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Can UK SMEs breathe a sigh of relief?

Mark Carney, the Governor of the Bank of England (BoE), last week hinted that interest rates may remain steady until 2017. This is potentially great news for UK SMEs, but should small businesses take the Governor at his word? Why would a rise be undesirable? 

SMEs typically rely on a combination of debt and equity-based financing. A rise in interest rates could put struggling start-ups out of business by increasing loan repayments. Soaring rates would also cause firms to increase prices in an attempt to balance the books, thereby throwing many SMEs’ current supply chains into chaos.

Conversely, a rate freeze would give small businesses a chance to finance growth through affordable borrowing, and would make it easier to cope with international pressures emanating from the Eurozone and China. Given that SMEs are preparing for domestic battles related to the new National Living Wage in addition to resisting macro-level pressures, it isn’t hard to see why the sector would welcome stability.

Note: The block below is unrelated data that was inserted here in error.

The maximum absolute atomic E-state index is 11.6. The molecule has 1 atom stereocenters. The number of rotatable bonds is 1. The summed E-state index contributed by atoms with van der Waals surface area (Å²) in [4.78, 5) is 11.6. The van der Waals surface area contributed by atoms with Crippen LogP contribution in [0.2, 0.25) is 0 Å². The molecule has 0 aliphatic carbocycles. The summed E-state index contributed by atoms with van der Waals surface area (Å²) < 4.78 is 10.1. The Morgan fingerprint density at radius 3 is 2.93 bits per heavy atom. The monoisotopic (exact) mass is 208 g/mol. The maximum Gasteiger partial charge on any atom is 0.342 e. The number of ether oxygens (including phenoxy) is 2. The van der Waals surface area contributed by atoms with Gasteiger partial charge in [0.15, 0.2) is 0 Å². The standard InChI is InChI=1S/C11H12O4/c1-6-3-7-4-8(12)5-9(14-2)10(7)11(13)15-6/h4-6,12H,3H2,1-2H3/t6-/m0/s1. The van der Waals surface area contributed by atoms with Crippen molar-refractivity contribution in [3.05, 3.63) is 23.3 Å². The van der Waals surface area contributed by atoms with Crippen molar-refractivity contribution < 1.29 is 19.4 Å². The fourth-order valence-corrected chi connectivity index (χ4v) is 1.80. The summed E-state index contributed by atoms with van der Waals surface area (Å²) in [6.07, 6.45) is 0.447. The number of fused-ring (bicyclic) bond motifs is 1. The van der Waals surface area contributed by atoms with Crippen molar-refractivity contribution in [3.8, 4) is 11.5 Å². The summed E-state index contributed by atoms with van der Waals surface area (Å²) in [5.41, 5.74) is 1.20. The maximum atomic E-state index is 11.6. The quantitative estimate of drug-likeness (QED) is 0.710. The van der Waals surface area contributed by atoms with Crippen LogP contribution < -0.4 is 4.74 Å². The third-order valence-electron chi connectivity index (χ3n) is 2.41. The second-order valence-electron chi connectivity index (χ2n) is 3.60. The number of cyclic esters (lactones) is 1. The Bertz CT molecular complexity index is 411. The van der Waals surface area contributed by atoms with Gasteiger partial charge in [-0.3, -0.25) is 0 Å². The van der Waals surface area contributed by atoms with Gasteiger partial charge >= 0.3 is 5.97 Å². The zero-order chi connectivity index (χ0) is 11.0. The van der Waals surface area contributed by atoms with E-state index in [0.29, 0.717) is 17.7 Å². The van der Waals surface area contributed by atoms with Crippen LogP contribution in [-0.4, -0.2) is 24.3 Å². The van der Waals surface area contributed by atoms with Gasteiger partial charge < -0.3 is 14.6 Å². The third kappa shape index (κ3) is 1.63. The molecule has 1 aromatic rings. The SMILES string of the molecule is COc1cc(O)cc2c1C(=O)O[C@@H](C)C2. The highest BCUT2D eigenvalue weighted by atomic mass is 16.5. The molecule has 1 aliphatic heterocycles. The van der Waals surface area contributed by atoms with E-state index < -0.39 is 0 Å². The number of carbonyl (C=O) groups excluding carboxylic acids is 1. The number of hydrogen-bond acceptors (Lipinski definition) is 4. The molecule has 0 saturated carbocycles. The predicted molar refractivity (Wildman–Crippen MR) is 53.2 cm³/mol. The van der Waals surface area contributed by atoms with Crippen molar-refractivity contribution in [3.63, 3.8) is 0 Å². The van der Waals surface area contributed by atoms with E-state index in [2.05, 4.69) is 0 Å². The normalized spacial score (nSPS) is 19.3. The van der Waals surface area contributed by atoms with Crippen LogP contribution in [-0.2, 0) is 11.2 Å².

Rate rise uncertainty

While it might seem safe to trust a source such as the BoE’s governor, not all commentators think that UK SMEs should relax just yet. Alan Clarke of Scotiabank, for instance, thinks that the BoE’s behaviour could be heavily influenced by events across the water. If the US Federal Reserve decides to raise interest rates, Mr. Clarke believes that “…a hike could still arrive in early 2016.”

Other analysts are suggesting the exact opposite of this scenario, and have even hinted that rates could be cut by December 2016. Such predictions are based on hard evidence indicating falling UK consumer confidence, and are as theoretically sound as Mr. Clarke’s suggestion. How should British SMEs react to this bag of conflicting stats and forecasts?

There’s no way for SMEs to know the future. If rates stay low as Mr. Carney suggests, then businesses will have another weapon in their arsenal to propel growth and alleviate financial strain. On the other hand, small firms who prepare for the worst will almost certainly be better off in the long run.

Ethical Enforcement Agents such as Dukes Bailiffs can give SME bosses extra peace of mind by securing cash flows. Small business owners who want payments to remain constant in a changing economic landscape should speak with a Dukes Debt Advisor today.

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